John Corbett wasn't kidding when he said that he was going to start releasing non-vanguard jazz titles in the Atavistic Unheard Music Series. If this is a representative example, then bring them on. Pianist and composer George Gruntz is in the company of saxophonist Barney Wilen, drummer Kenny "Clook" Clarke, and a pair of unknown Europeans on bass and another saxophone. The unheard record in question is a 1960 soundtrack to a Swiss film called Mental Cruelty, which was made by a former soccer star. The soundtrack was issued by Decca, briefly, on 10" EP, until the musicians realized it -- they were paid for a film soundtrack, not a recorded one. Decca refused to pay, lost in court, and had to destroy what remaining vinyl they had, making this a thousand dollar collector's item. Given that this was Gruntz's first soundtrack, it's extremely impressive. There are 18 tracks, all of them in the prevailing hard bop style of the day with some cool and noir-ish elements thrown in. But it feels more like a blowing session in the same way the Miles Davis soundtrack to L'Ascenseur pour L'Echafaud by Louis Malle did; loose blowing based on images and rushes from the film. Wilen is in especially fine form here: His tone has that big full sound with just a hint of the edge of Sonny Rollins in it. Gruntz is obviously a cocky, confident young pianist, but he is humbled by Clarke's mastery on the swinging bop tunes and even on the two waltzes, which were the first Clarke had played on record in his life. This is more than a cool jazz record; it is a bit of hipster history with the chops to back up its obscurity. Highly recommended.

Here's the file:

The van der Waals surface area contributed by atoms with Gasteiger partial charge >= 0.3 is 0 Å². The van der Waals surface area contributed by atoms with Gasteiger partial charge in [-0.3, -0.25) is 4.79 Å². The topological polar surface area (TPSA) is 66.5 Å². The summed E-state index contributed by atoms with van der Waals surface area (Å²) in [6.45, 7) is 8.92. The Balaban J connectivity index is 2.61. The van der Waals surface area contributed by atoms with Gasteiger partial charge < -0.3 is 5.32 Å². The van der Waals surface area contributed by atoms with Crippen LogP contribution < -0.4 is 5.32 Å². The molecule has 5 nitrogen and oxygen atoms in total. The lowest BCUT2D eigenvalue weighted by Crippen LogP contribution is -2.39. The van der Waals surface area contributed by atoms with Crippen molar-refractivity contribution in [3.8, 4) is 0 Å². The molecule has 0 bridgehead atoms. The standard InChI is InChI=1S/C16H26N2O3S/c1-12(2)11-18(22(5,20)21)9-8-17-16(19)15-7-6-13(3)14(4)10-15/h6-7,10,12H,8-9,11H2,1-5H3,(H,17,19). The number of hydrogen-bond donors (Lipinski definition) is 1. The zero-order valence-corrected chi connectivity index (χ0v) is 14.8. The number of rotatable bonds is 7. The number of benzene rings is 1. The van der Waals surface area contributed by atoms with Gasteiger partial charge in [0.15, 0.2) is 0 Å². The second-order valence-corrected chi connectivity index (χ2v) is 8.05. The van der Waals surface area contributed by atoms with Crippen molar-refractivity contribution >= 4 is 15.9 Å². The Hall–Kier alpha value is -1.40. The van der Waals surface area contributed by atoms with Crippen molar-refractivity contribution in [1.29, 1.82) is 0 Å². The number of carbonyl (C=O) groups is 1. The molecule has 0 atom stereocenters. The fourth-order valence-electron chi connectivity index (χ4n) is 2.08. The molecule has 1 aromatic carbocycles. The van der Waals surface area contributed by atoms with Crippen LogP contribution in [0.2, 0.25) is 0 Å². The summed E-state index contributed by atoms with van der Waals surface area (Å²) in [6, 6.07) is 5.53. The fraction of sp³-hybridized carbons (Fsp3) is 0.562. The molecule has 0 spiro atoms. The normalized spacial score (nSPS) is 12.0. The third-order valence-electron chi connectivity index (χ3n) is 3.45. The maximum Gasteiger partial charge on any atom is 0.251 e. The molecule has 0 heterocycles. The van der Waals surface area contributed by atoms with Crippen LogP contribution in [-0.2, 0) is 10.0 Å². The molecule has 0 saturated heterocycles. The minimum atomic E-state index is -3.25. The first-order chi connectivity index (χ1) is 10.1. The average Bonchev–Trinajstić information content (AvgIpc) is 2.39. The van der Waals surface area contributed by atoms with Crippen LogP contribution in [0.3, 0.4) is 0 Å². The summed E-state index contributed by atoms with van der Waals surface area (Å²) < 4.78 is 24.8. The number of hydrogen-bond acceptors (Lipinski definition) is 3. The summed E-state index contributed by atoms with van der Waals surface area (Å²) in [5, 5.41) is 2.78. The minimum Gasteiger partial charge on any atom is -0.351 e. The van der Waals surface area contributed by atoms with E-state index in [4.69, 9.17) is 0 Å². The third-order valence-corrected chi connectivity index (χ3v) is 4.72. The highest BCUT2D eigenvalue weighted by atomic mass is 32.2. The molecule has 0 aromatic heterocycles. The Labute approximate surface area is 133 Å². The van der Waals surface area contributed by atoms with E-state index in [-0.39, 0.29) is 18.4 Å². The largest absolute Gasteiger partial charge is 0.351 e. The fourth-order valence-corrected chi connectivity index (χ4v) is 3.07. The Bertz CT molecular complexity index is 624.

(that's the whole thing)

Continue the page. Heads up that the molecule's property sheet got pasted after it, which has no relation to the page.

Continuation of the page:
AllMusic Review by Thom Jurek